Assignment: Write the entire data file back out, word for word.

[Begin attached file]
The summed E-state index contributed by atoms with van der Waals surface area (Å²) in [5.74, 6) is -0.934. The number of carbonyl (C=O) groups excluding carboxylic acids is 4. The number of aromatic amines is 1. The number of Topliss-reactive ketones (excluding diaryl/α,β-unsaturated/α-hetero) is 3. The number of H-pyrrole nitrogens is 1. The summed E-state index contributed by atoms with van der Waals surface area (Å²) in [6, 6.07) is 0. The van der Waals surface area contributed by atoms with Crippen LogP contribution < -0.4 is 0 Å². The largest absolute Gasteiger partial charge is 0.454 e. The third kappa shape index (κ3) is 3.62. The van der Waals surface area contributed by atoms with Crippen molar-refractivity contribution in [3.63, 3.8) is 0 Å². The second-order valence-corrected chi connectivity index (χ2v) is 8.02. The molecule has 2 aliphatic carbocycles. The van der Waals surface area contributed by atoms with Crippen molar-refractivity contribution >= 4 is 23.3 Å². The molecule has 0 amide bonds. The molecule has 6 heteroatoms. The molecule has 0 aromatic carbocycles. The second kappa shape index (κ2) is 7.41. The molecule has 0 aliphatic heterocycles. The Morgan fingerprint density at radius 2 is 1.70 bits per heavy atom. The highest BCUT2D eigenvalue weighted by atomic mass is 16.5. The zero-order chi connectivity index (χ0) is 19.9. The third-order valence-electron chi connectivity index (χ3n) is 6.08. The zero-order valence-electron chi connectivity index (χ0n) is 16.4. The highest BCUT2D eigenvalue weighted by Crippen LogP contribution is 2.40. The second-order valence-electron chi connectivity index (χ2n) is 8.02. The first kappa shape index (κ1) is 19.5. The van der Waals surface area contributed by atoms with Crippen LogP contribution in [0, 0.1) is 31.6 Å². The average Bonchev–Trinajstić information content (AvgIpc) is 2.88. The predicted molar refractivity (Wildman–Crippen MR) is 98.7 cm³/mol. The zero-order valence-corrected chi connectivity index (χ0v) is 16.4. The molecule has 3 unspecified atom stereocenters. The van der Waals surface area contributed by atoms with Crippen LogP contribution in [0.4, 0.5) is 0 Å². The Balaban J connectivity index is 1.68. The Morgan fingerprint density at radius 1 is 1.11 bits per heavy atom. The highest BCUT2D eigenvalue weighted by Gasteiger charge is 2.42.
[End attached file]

The summed E-state index contributed by atoms with van der Waals surface area (Å²) in [5.74, 6) is -0.934. The number of carbonyl (C=O) groups excluding carboxylic acids is 4. The number of aromatic amines is 1. The number of Topliss-reactive ketones (excluding diaryl/α,β-unsaturated/α-hetero) is 3. The number of H-pyrrole nitrogens is 1. The summed E-state index contributed by atoms with van der Waals surface area (Å²) in [6, 6.07) is 0. The van der Waals surface area contributed by atoms with Crippen LogP contribution < -0.4 is 0 Å². The largest absolute Gasteiger partial charge is 0.454 e. The third kappa shape index (κ3) is 3.62. The van der Waals surface area contributed by atoms with Crippen molar-refractivity contribution in [3.63, 3.8) is 0 Å². The second-order valence-corrected chi connectivity index (χ2v) is 8.02. The molecule has 2 aliphatic carbocycles. The van der Waals surface area contributed by atoms with Crippen molar-refractivity contribution >= 4 is 23.3 Å². The molecule has 0 amide bonds. The molecule has 6 heteroatoms. The molecule has 0 aromatic carbocycles. The second kappa shape index (κ2) is 7.41. The molecule has 0 aliphatic heterocycles. The Morgan fingerprint density at radius 2 is 1.70 bits per heavy atom. The highest BCUT2D eigenvalue weighted by atomic mass is 16.5. The zero-order chi connectivity index (χ0) is 19.9. The third-order valence-electron chi connectivity index (χ3n) is 6.08. The zero-order valence-electron chi connectivity index (χ0n) is 16.4. The highest BCUT2D eigenvalue weighted by Crippen LogP contribution is 2.40. The second-order valence-electron chi connectivity index (χ2n) is 8.02. The first kappa shape index (κ1) is 19.5. The van der Waals surface area contributed by atoms with Crippen LogP contribution in [0, 0.1) is 31.6 Å². The average Bonchev–Trinajstić information content (AvgIpc) is 2.88. The predicted molar refractivity (Wildman–Crippen MR) is 98.7 cm³/mol. The zero-order valence-corrected chi connectivity index (χ0v) is 16.4. The molecule has 3 unspecified atom stereocenters. The van der Waals surface area contributed by atoms with Crippen LogP contribution in [0.4, 0.5) is 0 Å². The Balaban J connectivity index is 1.68. The Morgan fingerprint density at radius 1 is 1.11 bits per heavy atom. The highest BCUT2D eigenvalue weighted by Gasteiger charge is 2.42.